Once China issues a billion people a credit card, it seems to me that in order to compete with China on the world economic stage, not only will the U.S. will require "Too Big To Fail" banks but also "Too Big To Fail" corporations too. We can expect many more mergers like these in the future.
The U.S. educates and produces about 60 thousand engineers per year and China produces nearly a quarter million engineers per year.
The following 2 articles are 10 years old .... imagine the progress in Sock City since then?
China's Strategy Gives It the Edge in the Battle of Two Sock Capitals
"This Appalachian town declared itself the Sock Capital of the World for good reason.
It began making stockings in 1907 and once boasted of producing 1 of every 8 pairs worn on the planet. The cushion-sole sock was invented here. Local sock makers are models of U.S. manufacturing, working hard, sharing resources, shaving expenses, investing in technology.
The Robin-Lynn Mills Inc. factory, for instance, owns some of the finest equipment in the business, electronic knitting machines from Italy that set the company back more than $25,000 apiece and can spin out a sock in 75 seconds, with the toe seam automatically sewn.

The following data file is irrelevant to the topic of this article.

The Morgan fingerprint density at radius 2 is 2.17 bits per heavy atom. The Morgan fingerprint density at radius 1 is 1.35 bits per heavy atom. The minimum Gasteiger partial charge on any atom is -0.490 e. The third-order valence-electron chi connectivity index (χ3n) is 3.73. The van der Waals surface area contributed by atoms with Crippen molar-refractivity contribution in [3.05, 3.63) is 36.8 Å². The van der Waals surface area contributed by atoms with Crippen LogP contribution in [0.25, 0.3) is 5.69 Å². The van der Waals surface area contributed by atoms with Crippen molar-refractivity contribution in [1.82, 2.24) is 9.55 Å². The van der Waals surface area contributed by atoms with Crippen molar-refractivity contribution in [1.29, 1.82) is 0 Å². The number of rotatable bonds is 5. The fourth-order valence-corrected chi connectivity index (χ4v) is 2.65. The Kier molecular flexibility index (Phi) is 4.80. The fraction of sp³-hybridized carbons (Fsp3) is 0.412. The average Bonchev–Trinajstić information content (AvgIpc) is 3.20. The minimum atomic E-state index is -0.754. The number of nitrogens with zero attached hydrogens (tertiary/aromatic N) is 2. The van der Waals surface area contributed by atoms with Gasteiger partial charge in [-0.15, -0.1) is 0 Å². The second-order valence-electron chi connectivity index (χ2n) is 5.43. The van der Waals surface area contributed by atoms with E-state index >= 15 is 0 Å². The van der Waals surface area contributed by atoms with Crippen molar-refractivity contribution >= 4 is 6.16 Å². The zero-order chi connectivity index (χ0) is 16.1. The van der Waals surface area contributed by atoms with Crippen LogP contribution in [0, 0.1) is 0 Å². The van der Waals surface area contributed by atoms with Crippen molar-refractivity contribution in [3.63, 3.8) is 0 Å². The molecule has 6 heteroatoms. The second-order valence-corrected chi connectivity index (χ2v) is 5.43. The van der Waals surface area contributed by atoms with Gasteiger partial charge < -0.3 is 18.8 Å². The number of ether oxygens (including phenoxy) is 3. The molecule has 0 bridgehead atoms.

But Robin-Lynn, whose employees typically earn about $10 an hour, didn't turn a profit last year. On the other hand, Three Star Socks in Datang, China, made about $500,000 using knitting machines worth $1,000 each and paying its workers an average of 60 cents to 70 cents an hour plus room and board.
In the Datang area, more than 10,000 households in 120 villages make their living off socks, according to researchers at Beijing University. Last year, Datang made 9 billion pairs of socks, while Fort Payne made less than 1 billion."
By Don Lee
April 10, 2005
In Roaring China, Sweaters Are West of Socks City
Neither Adam Smith nor Karl Marx could possibly have imagined that this kind of capitalism would evolve from a communist system in quite this way, with an obscure town in the middle of nowhere becoming the world's socks capital. But these days, buyers from New York to Tokyo want to be able to buy 500,000 pairs of socks all at once, or 300,000 neckties, 100,000 children's jackets, or 50,000 size 36B bras.
By David Barboza
December 24, 2004